I knew the 20/20 producer was only kidding around when she brought up the idea that I might interview Daniel myself. P20 – I do apologize if I caused you any problems when I mentioned this last week.
It’s a silly idea, right? I’m a blogger, not a TV show.
But once that little seed was planted in my mind, I started thinking, “Well what’s the harm of looking into this?” It might be the only chance to get Daniel on camera since I knew he hadn’t wanted to be interviewed by Dateline or 20/20.
This would be different. I’m his friend. It would be more like one of our regular conversations.
I started coming up with reasons in my head why this was a good idea:
- I could promise Daniel I wouldn’t make the interview public until after everyone involved in the case had gone to trial.
- I really wanted him to have an opportunity to speak to Sam’s and Julie’s families. That would only be for them to see (if they wanted), not made public (unless they wanted).
- Since I’m not a journalist, I could share the questions with Daniel in advance and create additional questions at his suggestion… though I would not let him take out any questions.
- Daniel would have the opportunity to talk in great detail about the Orange County informant scandal.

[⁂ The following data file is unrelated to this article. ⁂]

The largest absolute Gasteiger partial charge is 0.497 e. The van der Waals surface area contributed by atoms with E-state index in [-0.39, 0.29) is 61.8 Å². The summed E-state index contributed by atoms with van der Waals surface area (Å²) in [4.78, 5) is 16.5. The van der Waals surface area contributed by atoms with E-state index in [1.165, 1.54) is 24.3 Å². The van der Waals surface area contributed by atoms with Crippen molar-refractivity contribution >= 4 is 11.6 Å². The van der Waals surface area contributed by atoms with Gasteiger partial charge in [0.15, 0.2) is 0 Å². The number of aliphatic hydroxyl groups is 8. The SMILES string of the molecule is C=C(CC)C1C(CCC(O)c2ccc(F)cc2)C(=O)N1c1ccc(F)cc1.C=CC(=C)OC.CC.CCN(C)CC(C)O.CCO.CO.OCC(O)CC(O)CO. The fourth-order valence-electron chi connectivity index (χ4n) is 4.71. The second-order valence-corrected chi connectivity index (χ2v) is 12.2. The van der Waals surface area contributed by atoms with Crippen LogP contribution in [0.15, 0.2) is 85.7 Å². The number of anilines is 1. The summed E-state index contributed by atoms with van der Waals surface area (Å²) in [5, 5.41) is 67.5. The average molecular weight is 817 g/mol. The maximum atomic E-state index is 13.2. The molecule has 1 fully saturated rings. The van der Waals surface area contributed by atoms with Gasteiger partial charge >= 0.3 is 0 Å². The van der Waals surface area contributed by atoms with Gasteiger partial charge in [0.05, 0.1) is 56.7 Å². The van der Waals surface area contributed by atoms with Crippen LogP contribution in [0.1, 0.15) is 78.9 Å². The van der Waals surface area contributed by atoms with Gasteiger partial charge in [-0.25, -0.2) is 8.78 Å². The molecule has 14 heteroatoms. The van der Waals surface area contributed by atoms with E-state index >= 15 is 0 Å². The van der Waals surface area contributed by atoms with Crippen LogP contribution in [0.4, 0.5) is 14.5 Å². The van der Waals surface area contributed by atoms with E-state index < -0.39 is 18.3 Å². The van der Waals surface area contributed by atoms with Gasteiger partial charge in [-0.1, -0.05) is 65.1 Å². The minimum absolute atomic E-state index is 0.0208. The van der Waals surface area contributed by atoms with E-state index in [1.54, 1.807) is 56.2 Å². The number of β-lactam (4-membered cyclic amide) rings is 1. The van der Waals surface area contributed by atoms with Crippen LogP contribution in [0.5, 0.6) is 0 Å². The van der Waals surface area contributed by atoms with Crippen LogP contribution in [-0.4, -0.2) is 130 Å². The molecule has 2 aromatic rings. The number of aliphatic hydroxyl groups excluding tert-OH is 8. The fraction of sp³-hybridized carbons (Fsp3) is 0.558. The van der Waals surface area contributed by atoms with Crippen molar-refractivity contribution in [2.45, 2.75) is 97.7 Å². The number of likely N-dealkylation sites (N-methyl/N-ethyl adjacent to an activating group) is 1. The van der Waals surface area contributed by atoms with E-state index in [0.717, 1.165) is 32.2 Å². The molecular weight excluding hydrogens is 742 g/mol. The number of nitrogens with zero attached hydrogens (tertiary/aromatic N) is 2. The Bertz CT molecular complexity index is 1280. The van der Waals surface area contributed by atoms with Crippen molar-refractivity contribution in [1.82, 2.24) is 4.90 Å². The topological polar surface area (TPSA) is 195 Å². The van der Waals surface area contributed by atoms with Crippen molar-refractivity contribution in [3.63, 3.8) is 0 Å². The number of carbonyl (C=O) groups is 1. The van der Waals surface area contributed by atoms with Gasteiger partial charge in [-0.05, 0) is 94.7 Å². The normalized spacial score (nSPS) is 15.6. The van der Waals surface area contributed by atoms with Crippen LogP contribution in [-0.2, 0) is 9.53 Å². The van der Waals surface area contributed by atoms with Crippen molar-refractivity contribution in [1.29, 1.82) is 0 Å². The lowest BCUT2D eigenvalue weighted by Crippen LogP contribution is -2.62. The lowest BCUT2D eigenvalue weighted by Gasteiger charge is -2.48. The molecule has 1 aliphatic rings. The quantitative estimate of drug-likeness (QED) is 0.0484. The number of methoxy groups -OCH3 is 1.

- I could use the interview to gain publicity for my writing.
- The experience would make a great story.
How Do You Interview Someone In Jail?
However, I had absolutely no idea how a person might go about doing an on-camera interview with a jail inmate, but I knew I walking in with my iPhone and filming Daniel through the glass wasn’t going to fly. And I figured I should probably check with him to see if he’d even be willing to consider the idea before I expended too much energy thinking about the details.
Getting Permission To Interview Daniel Wozniak
I decided to broach the subject during one of our visits… Often when I tell Daniel “I want to talk (to him) about something,” he responds with an amused, “Uh oh.” Usually it’s unwarranted. But not this time…
“Hey. One of the producers said something that got me thinking…”
“Maybe you should just let me interview you.”
“Yeah, I could get a camera and figure out the logistics and I would interview you myself.”
“You? Interview me? On camera? Like a news correspondent?” Daniel burst into laughter.
“It’s not a totally crazy idea.” I was also laughing because it was a totally crazy idea.
“And what would you do with this interview?”
“Well… umm… I don’t know. I could put excerpts on the blog’s Facebook page. Maybe I’ll do a documentary about all of this someday. Ooh, I could use it as part of a multi-media presentation related to my one-woman show…”
“So, you’re actually serious about this?”
“Yup,” I said, grinning at him.
“This is probably not a good idea.”
“No, of course not. But…”
I explained that I wouldn’t make anything public until after all the trials were finished and how this would be a great opportunity to talk about the Orange County informant scandal.